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Definitely, Gif, and Omg: did you know? There are pencils that turn into plants when you're done using them Their erasers are replaced with seed capsules, allowing you to stick them into soil and sprout yourself a new plant once they're too short to write with. PHOTO: SPROUTWORLD DIDYOUKNOWBLOG.COM <p><a href="https://artwitchpath.tumblr.com/post/172446039386/mortwitch-skrata-did-you-kno-there-are" class="tumblr_blog">artwitchpath</a>:</p><blockquote> <p><a class="tumblr_blog" href="http://mortwitch.tumblr.com/post/142372313974">mortwitch</a>:</p> <blockquote> <p><a class="tumblr_blog" href="http://skrata.tumblr.com/post/142370742164">skrata</a>:</p> <blockquote> <p><a class="tumblr_blog" href="http://did-you-kno.tumblr.com/post/142364731926">did-you-kno</a>:</p> <blockquote> <p>There are pencils that turn into plants when you’re done using them. </p> <figure data-orig-width="830" data-orig-height="307" class="tmblr-full"><img src="https://78.media.tumblr.com/9422dd00f85fabf8bc15a1c6d2fa0a11/tumblr_inline_o54g86Djlq1sjh1ps_540.jpg" alt="image" data-orig-width="830" data-orig-height="307"/></figure><p> The ‘Sprout Pencil’ is the first sustainable pencil in the world that can be planted after use. <br/></p> <figure data-orig-width="724" data-orig-height="435" class="tmblr-full"><img src="https://78.media.tumblr.com/02770cdf0e34442e5af40551da915b22/tumblr_inline_o54ha5iiXl1sjh1ps_540.png" alt="image" data-orig-width="724" data-orig-height="435"/></figure><p><i>“We have chosen the seeds for our pencils with great care, and they germinate quickly: i.e. within 1-3 weeks, depending on the seed variety. Most plants can be grown both indoors and outdoors.” </i><br/></p> <figure data-orig-width="456" data-orig-height="344"><img src="https://78.media.tumblr.com/fc5b993db4c099676010a789e49b4e8d/tumblr_inline_o54g8oA5hk1sjh1ps_500.gif" alt="image" data-orig-width="256" data-orig-height="144"/></figure><p>It’s made of natural materials: the body is cedar wood, and the “lead” is a mixture of clay and graphite.</p> <figure data-orig-width="849" data-orig-height="399" class="tmblr-full"><img src="https://78.media.tumblr.com/15a500e9eedd2e2e5da2a8fe6680241c/tumblr_inline_o54gb4xp0K1sjh1ps_540.png" alt="image" data-orig-width="849" data-orig-height="399"/></figure><p>Sprout pencils are available in 22 varieties, including sunflower, mint, lavender, sage, forget-me-not, cherry tomato, sweet pea, cilantro, and wild strawberry.</p> <figure data-orig-width="529" data-orig-height="321" class="tmblr-full"><img src="https://78.media.tumblr.com/54d31c74795a1ea5ec04bf2272f3c096/tumblr_inline_o54g9hFUYv1sjh1ps_540.jpg" alt="image" data-orig-width="529" data-orig-height="321"/></figure><p><b>What to do</b><br/></p> <p><i>“When the Sprout Pencil has become too short to write with, it is ready to be planted. Follow the simple instructions below and see your Sprout pencil sprout.”</i></p> <figure data-orig-width="815" data-orig-height="1187" class="tmblr-full"><img src="https://78.media.tumblr.com/c81aa37305cbe2d889ed7dade411bf9d/tumblr_inline_o54g9ymIXA1sjh1ps_540.png" alt="image" data-orig-width="815" data-orig-height="1187"/></figure><p>They are also available in the colored pencil variety, which makes me oh-so-happy! <br/></p> <figure data-orig-width="1030" data-orig-height="400" class="tmblr-full"><img src="https://78.media.tumblr.com/4785142e053889de186a1590a0282822/tumblr_inline_o54g94zx3O1sjh1ps_540.jpg" alt="image" data-orig-width="1030" data-orig-height="400"/></figure><p><a href="http://www.iflscience.com/environment/these-pencils-can-grow-plants-if-you-place-them-pot">Source</a></p> </blockquote> <p>I’m almost positive there’s a spell use for these. Someone more clever will probably think of it.</p> </blockquote> <p>Art witches could use these herbs omggg. Drawing protective sigils with the basil or rosemary one omggggggggggggggg. </p> </blockquote> <p>OMG! Best thing I’ve seen in forever. I’m definitely getting some of these!!</p> </blockquote>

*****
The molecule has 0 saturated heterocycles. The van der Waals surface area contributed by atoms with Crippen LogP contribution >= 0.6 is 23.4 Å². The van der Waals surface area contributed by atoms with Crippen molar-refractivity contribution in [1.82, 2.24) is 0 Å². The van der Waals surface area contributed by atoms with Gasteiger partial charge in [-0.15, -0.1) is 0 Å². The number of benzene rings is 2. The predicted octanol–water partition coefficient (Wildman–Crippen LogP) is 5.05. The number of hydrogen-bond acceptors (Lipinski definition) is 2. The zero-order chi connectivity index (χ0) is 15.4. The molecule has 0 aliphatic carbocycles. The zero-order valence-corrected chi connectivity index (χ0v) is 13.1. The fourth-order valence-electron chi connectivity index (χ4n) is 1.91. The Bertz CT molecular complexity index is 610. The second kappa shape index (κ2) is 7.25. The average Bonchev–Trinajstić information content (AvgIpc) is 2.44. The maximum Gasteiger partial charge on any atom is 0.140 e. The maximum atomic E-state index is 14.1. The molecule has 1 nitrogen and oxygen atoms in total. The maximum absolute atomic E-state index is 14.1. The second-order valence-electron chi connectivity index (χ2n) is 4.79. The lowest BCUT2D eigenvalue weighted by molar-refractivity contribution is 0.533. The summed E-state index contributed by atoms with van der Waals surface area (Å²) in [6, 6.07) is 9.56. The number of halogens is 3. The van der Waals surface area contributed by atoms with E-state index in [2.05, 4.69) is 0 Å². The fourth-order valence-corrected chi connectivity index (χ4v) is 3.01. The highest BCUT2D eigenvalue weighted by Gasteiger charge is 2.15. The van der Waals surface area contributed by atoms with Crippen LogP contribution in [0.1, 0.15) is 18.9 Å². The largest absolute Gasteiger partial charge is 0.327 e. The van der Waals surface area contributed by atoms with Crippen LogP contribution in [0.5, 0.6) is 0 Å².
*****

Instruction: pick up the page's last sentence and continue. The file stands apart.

artwitchpath: mortwitch: skrata: did-you-kno: There are pencils that turn into plants when you’re done using them.  The ‘Sprout Pencil...